The efficacy and safety of natalizumab were studied in two randomized, double-blind, placebo-controlled trials in patients with relapsing multiple sclerosis. The first study, the Natalizumab Safety and Efficacy in Relapsing Remitting Multiple Sclerosis (AFFIRM) study, evaluated natalizumab monother-apy. In AFFIRM, 942 patients were randomly assigned in a 2:1 ratio to receive natalizumab 300 mg (n¼ 627) or placebo (n¼ 315) administered as an IV infusion once every 4 weeks for up to 116 weeks (Polman et al., 2006). Compared with placebo, treatment with nata-lizumab significantly reduced the cumulative prob-ability of sustained disability progression by 42% (HR 0.58, 95% CI 0.43, 0.77), the annualized rate of clinical relapse by 68% (0.23 vs. 0.73), and the risk of relapse by 59% (HR 0.41; 95% CI 0.34, 0.51) over 2 years (package insert for Tysabri, 2006; Polman et al., 2006). In addition, natalizumab reduced inflammatory activ-ity and the accumulation of new lesions in the brain as shown by magnetic resonance imaging scans; the mean number of new or enlarging T2-hyperintense lesions was reduced by 83% and the mean number ofgadolinium-enhancing lesions by 92% in natalizu-mab-treated patients compared with placebo. The second study, the Safety and Efficacy of Natalizumab In Combination with Avonex (IFNβ1a) in Patientswith Relapsing-Remitting MS study (SENTINEL), evaluated natalizumab in combination with IM IFNβ1a (Avonex ). In SENTINEL, 1,171 patients, who had experienced ‡ 1 relapse while receiving treatment with IFNβ1a 30 mg IM once weekly during the year prior to study entry, were randomly assigned to receive natalizumab 300 mg (n¼ 589) or placebo (n¼ 582) IV once every 4 weeks for up to 116 weeks; all patients continued treatment with IM IFNβ1a. Natalizumab significantly reduced the cumulative probability of sustained disability progression by 24% (HR 0.76, 95% CI: 0.61, 0.96), the annualized rate of clinical relapse by 55% (0.34 vs. 0.75), and the development of lesions over the effect produced by IFNβ1a alone (Rudick et al., 2006).
Natalizumab therapy was well tolerated in clinical trials. In the AFFIRM study, fatigue (27% natalizumab vs. 21% placebo) and allergic reaction (9% natalizumab vs. 4% placebo) were significantly (P< 0.05) more common in the natalizumab group than the placebo group (Polman et al. 2006). Serious adverse events occurred in 19% of patients in the natalizumab group and 24% in the placebo group (P¼ 0.06), with the most common being infection (3.2% vs. 2.6%), acute hypersensitivity reactions (1.1% vs. 0.3%), depression (1.0% for each group), and cholelithiasis (1.0% vs. 0.3%) (Polman et al., 2006). The incidence of infection was 79% in each treatment group; the rate of infection was 1.52 and 1.42 per patient-year in the natalizumab and placebo groups, respectively. Two deaths occurred in the natalizumab group (one due to malignant melanoma in a patient with a history of such and a new lesion at the time of the first natalizumab dose, and one due to alcohol intoxication).
Two cases of progressive multifocal leukoence-phalopathy (PML) were reported in patients with MS treated with natalizumab in combination with IFNβ1a (Kleinschmidt-DeMasters and Tyler, 2005). A subsequent retrospective review of the natalizumab safety data identified an additional fatal case of PML in a patient with CD who had received eight infusions of natalizumab and had been previously diagnosed with astrocytoma (Van Assche et al., 2005). PML, which primarily affects individuals with suppressed immune systems, is an opportunistic infection of the brain that usually leads to death or severe disability. Symptoms of this rare disorder include mental deterioration, vision loss, speech disturbances, ataxia, paralysis, and, ultimately, coma. An evaluation of 3116 patients who received natali-zumab in clinical trials of MS, CD, or rheumatoidarthritis found no new cases of PML (Yousry et al., 2006). Based on the results of this study (mean natalizumab exposure of 17.9 months), the estimated risk of PML associated with natalizumab is 1.0 in 1000 patients (95% CI 0.2, 2.8 per 1000) (Yousry et al., 2006).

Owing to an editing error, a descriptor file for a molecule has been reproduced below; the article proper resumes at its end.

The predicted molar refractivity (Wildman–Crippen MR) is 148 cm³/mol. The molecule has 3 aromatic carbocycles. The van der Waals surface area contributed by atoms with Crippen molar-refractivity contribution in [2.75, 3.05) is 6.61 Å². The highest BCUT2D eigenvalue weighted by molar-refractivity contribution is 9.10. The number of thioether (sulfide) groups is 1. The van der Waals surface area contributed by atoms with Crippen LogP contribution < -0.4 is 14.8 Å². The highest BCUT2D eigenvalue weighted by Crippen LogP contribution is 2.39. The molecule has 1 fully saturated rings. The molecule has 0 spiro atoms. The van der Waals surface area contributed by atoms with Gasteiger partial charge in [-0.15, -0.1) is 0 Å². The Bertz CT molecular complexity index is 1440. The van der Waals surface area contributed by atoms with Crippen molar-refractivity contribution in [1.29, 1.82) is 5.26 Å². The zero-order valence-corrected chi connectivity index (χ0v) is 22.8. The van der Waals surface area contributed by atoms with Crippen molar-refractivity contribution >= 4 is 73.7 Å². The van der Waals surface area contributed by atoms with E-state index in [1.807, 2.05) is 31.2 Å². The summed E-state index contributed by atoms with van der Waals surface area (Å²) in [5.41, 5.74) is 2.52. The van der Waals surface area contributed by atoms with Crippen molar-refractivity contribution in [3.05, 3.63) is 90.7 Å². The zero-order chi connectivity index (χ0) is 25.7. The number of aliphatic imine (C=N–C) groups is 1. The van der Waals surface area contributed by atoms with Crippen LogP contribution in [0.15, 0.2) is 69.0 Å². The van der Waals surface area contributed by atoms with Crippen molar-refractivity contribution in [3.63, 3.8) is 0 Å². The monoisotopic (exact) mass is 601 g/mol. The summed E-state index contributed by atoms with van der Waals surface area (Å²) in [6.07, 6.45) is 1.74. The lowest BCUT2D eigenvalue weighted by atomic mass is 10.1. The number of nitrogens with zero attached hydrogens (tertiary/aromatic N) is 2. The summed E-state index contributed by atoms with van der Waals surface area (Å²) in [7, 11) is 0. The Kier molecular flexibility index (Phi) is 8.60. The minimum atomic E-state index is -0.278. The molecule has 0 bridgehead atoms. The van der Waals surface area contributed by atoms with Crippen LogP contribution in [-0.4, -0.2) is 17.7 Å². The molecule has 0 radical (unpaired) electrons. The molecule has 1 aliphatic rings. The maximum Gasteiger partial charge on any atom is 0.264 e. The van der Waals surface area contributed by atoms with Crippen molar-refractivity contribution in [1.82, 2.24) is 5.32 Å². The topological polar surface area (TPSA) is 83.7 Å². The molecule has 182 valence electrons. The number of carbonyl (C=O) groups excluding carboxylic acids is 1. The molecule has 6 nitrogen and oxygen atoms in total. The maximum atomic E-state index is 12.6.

Natalizumab is approved as monotherapy for the treatment of patients with relapsing forms of MS to delay the accumulation of physical disability and reduce the frequency of clinical exacerbations. Due to the increased risk of PML, natalizumab is generally recommended for patients who have had an inadequate response to, or are unable to tolerate, alternate MS therapies. Natalizumab is only available through a restricted distribution program (TOUCH Precribing Program (package insert for Tysabri, 2006). Under this program, only prescribers, pharmacies, and infusion centers enrolled in the program are able to prescribe, distribute, or infuse natalizumab. As part of TOUCH ), prescribers and patients are educated regarding the risk and symptoms of PML, and prescribers and infusion centers are instructed to withhold dosing immediately with any signs or symptoms suggestive of PML. As noted above, natalizumab is approved for use as monotherapy, as it is unknown whether the concomitant administra-tion of natalizumab with other immunomodulatory agents increases PML risk (package insert for Tysabri, 2006).